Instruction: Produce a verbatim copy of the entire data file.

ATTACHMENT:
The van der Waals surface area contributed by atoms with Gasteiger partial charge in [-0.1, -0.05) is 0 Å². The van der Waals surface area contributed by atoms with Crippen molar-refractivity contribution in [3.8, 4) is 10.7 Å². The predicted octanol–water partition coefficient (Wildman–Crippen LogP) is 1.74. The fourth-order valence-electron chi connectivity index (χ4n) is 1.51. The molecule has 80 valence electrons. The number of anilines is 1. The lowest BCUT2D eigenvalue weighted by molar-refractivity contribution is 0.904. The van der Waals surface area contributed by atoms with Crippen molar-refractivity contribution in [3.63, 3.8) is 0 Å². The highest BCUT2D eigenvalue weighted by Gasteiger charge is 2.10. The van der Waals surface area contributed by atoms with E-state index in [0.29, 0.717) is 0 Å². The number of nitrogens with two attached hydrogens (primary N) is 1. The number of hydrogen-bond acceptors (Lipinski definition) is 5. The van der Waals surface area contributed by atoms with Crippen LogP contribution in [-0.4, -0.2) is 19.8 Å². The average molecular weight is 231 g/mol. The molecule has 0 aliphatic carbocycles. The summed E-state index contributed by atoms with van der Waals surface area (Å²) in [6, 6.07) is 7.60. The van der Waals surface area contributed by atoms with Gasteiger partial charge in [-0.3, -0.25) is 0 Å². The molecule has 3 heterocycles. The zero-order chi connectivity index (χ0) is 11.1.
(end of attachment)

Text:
The van der Waals surface area contributed by atoms with Gasteiger partial charge in [-0.1, -0.05) is 0 Å². The van der Waals surface area contributed by atoms with Crippen molar-refractivity contribution in [3.8, 4) is 10.7 Å². The predicted octanol–water partition coefficient (Wildman–Crippen LogP) is 1.74. The fourth-order valence-electron chi connectivity index (χ4n) is 1.51. The molecule has 80 valence electrons. The number of anilines is 1. The lowest BCUT2D eigenvalue weighted by molar-refractivity contribution is 0.904. The van der Waals surface area contributed by atoms with Crippen molar-refractivity contribution in [3.63, 3.8) is 0 Å². The highest BCUT2D eigenvalue weighted by Gasteiger charge is 2.10. The van der Waals surface area contributed by atoms with E-state index in [0.29, 0.717) is 0 Å². The number of nitrogens with two attached hydrogens (primary N) is 1. The number of hydrogen-bond acceptors (Lipinski definition) is 5. The van der Waals surface area contributed by atoms with Crippen LogP contribution in [-0.4, -0.2) is 19.8 Å². The average molecular weight is 231 g/mol. The molecule has 0 aliphatic carbocycles. The summed E-state index contributed by atoms with van der Waals surface area (Å²) in [6, 6.07) is 7.60. The van der Waals surface area contributed by atoms with Gasteiger partial charge in [-0.3, -0.25) is 0 Å². The molecule has 3 heterocycles. The zero-order chi connectivity index (χ0) is 11.1.